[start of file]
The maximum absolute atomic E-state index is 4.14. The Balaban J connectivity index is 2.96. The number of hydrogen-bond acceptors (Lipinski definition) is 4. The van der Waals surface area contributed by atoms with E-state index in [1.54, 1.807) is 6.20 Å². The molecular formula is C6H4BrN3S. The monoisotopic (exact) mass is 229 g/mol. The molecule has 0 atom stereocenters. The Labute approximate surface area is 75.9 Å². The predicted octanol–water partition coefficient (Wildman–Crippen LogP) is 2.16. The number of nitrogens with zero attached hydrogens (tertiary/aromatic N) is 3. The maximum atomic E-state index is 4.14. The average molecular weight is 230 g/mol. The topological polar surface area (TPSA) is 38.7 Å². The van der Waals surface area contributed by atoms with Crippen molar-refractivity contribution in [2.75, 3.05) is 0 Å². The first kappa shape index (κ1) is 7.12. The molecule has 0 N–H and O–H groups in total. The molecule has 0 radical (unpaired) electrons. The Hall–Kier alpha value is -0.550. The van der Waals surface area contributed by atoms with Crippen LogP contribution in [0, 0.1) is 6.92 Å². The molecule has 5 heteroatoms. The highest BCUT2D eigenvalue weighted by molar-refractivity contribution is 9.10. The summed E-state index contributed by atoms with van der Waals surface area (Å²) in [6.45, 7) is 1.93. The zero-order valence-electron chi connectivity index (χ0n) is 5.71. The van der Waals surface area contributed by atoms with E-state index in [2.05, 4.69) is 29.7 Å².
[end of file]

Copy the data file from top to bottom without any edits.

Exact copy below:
The maximum absolute atomic E-state index is 4.14. The Balaban J connectivity index is 2.96. The number of hydrogen-bond acceptors (Lipinski definition) is 4. The van der Waals surface area contributed by atoms with E-state index in [1.54, 1.807) is 6.20 Å². The molecular formula is C6H4BrN3S. The monoisotopic (exact) mass is 229 g/mol. The molecule has 0 atom stereocenters. The Labute approximate surface area is 75.9 Å². The predicted octanol–water partition coefficient (Wildman–Crippen LogP) is 2.16. The number of nitrogens with zero attached hydrogens (tertiary/aromatic N) is 3. The maximum atomic E-state index is 4.14. The average molecular weight is 230 g/mol. The topological polar surface area (TPSA) is 38.7 Å². The van der Waals surface area contributed by atoms with Crippen molar-refractivity contribution in [2.75, 3.05) is 0 Å². The first kappa shape index (κ1) is 7.12. The molecule has 0 N–H and O–H groups in total. The molecule has 0 radical (unpaired) electrons. The Hall–Kier alpha value is -0.550. The van der Waals surface area contributed by atoms with Crippen LogP contribution in [0, 0.1) is 6.92 Å². The molecule has 5 heteroatoms. The highest BCUT2D eigenvalue weighted by molar-refractivity contribution is 9.10. The summed E-state index contributed by atoms with van der Waals surface area (Å²) in [6.45, 7) is 1.93. The zero-order valence-electron chi connectivity index (χ0n) is 5.71. The van der Waals surface area contributed by atoms with E-state index in [2.05, 4.69) is 29.7 Å².